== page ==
In the early 1970s the History department at University of Tennessee-Knoxville began a project to make Jackson’s papers publicly available. According to their website, the team conducted a worldwide search and “obtained photocopies of every known and available Jackson document, including letters he wrote and received, official and military papers, drafts, memoranda, legal papers, and financial records.”
In 1987 the Project issued 39 microfilm reels that included all known documents that had not already appeared on the Library of Congress or National Archives microfilms. This resource is available at Stanford.
Now they are producing a series of seventeen volumes that will bring together what they consider to be Jackson’s most important papers. Volumes I through IX have been published, bringing the series through 1831, Jackson’s third presidential year. Volume X, covering 1832, is now in preparation.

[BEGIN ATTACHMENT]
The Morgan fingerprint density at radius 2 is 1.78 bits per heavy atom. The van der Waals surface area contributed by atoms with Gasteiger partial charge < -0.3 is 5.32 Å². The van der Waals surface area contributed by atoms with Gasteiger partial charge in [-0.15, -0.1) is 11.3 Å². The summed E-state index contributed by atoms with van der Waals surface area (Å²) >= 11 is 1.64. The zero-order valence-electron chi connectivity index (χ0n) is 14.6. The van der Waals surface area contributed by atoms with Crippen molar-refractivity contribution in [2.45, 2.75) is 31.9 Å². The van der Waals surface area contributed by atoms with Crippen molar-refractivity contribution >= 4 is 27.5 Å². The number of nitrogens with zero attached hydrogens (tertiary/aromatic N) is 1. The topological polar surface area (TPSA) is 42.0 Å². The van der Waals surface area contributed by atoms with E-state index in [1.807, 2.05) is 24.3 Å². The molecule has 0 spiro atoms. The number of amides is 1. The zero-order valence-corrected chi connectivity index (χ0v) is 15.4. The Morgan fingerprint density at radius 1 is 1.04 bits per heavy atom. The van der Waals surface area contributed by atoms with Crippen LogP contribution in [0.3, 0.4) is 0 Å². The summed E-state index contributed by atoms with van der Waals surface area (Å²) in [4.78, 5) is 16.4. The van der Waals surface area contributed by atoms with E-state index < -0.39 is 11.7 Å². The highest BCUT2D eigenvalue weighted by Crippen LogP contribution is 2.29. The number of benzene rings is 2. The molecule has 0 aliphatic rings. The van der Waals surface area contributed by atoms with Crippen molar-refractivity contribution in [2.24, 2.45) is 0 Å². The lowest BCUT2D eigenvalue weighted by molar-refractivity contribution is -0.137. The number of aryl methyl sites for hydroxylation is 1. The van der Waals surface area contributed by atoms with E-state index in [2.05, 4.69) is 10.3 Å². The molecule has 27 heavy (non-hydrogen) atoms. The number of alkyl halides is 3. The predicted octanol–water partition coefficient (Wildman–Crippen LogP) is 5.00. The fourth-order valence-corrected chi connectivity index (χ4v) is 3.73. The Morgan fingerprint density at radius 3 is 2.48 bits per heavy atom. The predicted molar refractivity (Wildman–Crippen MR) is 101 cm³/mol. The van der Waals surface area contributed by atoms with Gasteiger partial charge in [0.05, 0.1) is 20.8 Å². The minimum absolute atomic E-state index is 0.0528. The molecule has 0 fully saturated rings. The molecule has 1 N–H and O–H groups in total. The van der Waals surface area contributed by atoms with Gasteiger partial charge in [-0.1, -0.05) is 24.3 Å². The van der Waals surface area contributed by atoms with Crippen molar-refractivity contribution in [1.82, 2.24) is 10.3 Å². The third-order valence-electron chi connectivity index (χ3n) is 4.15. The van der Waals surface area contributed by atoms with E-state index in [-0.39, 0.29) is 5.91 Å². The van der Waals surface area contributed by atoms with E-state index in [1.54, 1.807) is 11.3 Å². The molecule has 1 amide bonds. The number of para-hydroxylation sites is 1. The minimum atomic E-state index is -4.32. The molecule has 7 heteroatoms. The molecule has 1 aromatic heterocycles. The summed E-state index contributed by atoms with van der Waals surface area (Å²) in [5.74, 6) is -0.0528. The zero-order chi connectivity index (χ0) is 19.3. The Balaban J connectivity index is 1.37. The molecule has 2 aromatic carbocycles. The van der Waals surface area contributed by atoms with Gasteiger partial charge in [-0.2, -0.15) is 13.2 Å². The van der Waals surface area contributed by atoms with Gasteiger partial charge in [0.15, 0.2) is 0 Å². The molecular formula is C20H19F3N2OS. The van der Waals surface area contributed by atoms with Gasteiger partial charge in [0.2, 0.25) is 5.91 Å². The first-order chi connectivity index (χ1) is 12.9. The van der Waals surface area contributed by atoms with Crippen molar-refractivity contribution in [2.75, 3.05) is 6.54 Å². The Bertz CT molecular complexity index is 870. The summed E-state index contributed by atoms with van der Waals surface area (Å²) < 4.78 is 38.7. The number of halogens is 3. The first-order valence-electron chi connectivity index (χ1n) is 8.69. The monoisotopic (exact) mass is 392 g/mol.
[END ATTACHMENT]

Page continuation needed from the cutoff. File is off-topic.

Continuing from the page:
The published volumes of The Papers of Andrew Jackson are available in a digital edition that has recently been acquired by the Library.
Additional sources of papers you might be interested in:
The Library of Congress has the largest collection of Andrew Jackson’s papers and our collection of 74 reels of their published microfilm is located in Newspapers and Microforms, call number MICROFILM 4007 E. (Two volumes of these have been digitized at the Center for Research Libraries.)
Jackson documents also are included in the federal government records located in the National Archives and are part of the M and T microfilm series.
For the years that the Jackson Project has not yet reached, there is an older seven-volume collection, Correspondence of Andrew Jackson, available in the Main (Gardner) Stacks.